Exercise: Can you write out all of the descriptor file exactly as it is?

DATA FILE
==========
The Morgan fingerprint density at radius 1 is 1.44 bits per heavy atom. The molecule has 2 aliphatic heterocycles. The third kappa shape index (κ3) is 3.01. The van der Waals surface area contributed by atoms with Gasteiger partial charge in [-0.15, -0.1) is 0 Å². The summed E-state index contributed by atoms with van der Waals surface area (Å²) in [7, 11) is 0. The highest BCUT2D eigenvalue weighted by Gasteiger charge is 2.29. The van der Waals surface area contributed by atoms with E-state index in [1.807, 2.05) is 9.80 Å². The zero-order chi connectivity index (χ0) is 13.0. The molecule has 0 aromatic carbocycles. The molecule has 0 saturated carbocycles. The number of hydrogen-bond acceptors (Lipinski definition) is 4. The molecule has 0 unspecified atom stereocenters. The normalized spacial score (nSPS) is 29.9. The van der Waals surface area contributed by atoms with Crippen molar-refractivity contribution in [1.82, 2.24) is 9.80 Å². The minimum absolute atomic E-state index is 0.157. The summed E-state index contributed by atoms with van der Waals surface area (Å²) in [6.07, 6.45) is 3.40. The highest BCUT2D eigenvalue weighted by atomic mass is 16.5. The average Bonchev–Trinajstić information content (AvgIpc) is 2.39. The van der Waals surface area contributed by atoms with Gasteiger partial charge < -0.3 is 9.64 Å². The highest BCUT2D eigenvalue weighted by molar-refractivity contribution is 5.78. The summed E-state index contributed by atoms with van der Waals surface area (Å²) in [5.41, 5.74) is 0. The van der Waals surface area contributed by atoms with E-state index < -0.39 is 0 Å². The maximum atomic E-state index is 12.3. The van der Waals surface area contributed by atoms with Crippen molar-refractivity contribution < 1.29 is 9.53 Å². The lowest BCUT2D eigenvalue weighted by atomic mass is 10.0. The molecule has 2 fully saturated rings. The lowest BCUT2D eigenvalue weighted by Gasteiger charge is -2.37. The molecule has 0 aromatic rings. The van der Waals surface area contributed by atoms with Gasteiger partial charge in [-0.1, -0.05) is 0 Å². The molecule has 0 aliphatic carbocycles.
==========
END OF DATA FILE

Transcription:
The Morgan fingerprint density at radius 1 is 1.44 bits per heavy atom. The molecule has 2 aliphatic heterocycles. The third kappa shape index (κ3) is 3.01. The van der Waals surface area contributed by atoms with Gasteiger partial charge in [-0.15, -0.1) is 0 Å². The summed E-state index contributed by atoms with van der Waals surface area (Å²) in [7, 11) is 0. The highest BCUT2D eigenvalue weighted by Gasteiger charge is 2.29. The van der Waals surface area contributed by atoms with E-state index in [1.807, 2.05) is 9.80 Å². The zero-order chi connectivity index (χ0) is 13.0. The molecule has 0 aromatic carbocycles. The molecule has 0 saturated carbocycles. The number of hydrogen-bond acceptors (Lipinski definition) is 4. The molecule has 0 unspecified atom stereocenters. The normalized spacial score (nSPS) is 29.9. The van der Waals surface area contributed by atoms with Crippen molar-refractivity contribution in [1.82, 2.24) is 9.80 Å². The minimum absolute atomic E-state index is 0.157. The summed E-state index contributed by atoms with van der Waals surface area (Å²) in [6.07, 6.45) is 3.40. The highest BCUT2D eigenvalue weighted by atomic mass is 16.5. The average Bonchev–Trinajstić information content (AvgIpc) is 2.39. The van der Waals surface area contributed by atoms with Gasteiger partial charge < -0.3 is 9.64 Å². The highest BCUT2D eigenvalue weighted by molar-refractivity contribution is 5.78. The summed E-state index contributed by atoms with van der Waals surface area (Å²) in [5.41, 5.74) is 0. The van der Waals surface area contributed by atoms with E-state index < -0.39 is 0 Å². The maximum atomic E-state index is 12.3. The van der Waals surface area contributed by atoms with Crippen molar-refractivity contribution < 1.29 is 9.53 Å². The lowest BCUT2D eigenvalue weighted by atomic mass is 10.0. The molecule has 2 fully saturated rings. The lowest BCUT2D eigenvalue weighted by Gasteiger charge is -2.37. The molecule has 0 aromatic rings. The van der Waals surface area contributed by atoms with Gasteiger partial charge in [-0.1, -0.05) is 0 Å². The molecule has 0 aliphatic carbocycles.